mic I. blanchardii blanchardii is unknown, though this
could explain the preference for live and dead caterpillars
of I. blanchardii blanchardii by adults of the same species,
as well as those of other danaine butterflies at this locale.
We note that while our observations of scratching by
adult butterflies at this locale have been limited to leaves
and caterpillars, we are aware of at least one incident
where this behavior has been performed directly on an
adult butterfly (video available online).
The video, taken
at the same locale in 2017 by Samaisukh Sophasan,
clearly shows a male Ideopsis vitrea vitrea harassing,
scratching, and probing the wings of an adult I. blan-
chardii blanchardii with its proboscis.
The population density of danaine butterflies in the
vicinity may also contribute to more frequent observa-
tions of this previously unknown phenomenon. The
coastal habitat of Tangkoko Batuangus Nature Reserve
in Sulawesi is bordered by dense coastal vegetation that
is replete with Apocynaceae. Species of Danaini were the
dominant group of diurnal Lepidoptera, particularly
those of the genera Danaus,Euploea,Idea,Ideopsis,
Parantica, and Tirumala. One alternative hypothesis is
that the butterflies are attracted to the damaged leaves
left by feeding caterpillars, and as a result are in close
proximity to caterpillars that they inadvertently wound
through leaf-scratching. The wounded caterpillars and
their alkaloid-rich exudates then act as a beacon, draw-
ing the attention of butterflies already in the vicinity.
Continuously overlapping generations in this tropical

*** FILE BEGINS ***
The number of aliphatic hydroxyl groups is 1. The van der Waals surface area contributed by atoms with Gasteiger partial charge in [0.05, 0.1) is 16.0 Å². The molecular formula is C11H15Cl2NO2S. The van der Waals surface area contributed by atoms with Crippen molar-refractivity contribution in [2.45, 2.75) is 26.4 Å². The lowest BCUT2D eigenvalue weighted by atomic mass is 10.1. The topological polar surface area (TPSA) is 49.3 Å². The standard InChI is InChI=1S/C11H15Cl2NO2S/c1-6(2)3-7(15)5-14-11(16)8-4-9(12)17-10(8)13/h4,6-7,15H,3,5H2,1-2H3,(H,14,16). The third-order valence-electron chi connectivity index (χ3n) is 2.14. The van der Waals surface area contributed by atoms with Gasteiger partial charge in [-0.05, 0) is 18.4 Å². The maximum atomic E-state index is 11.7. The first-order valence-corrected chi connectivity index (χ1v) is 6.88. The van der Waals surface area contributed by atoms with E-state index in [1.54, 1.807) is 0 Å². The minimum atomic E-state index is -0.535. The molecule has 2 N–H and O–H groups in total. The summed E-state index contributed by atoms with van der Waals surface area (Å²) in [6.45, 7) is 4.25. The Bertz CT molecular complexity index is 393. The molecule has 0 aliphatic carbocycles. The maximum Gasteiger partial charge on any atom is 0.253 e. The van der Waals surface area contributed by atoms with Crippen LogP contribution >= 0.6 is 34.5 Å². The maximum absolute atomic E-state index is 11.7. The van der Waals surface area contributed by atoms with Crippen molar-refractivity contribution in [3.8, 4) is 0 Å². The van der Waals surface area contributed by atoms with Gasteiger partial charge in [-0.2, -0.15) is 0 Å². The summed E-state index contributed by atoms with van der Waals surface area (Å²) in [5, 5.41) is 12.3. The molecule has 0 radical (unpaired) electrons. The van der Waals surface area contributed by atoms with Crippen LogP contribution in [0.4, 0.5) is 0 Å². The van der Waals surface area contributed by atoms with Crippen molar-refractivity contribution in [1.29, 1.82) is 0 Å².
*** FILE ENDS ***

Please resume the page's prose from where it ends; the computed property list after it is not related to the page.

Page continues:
habitat may also allow newly eclosed adult butterflies to
observe and learn the larval scratching behavior from
older individuals, resulting in cultural transmission of
this unusual behavior (Whiten 2019). Although we
report the occurrence of 11 species, seven of which were
observed feeding on caterpillars, it is likely that this list
will increase with additional observation.
As far as we are aware, these are perhaps the first
observations of milkweed butterflies apparently obtain-
ing alkaloids from the caterpillars of living, closely
related species rather than plants or the dead carcasses
of insects from different orders. We presume that alka-
loids are transferred from the larvae to the adults, but
this hypothesis requires chemical verification, and we
therefore exercise caution interpreting our observations.
Since the larvae appear to be unwilling participants in
this presumed exchange, we suggest this behavior be
termed kleptopharmacophagy,which highlights that
the chemicals consumed by the adults are stolen from
others. However, since it is not clear whether the cater-
pillar wounds and fatalities were caused by scratching,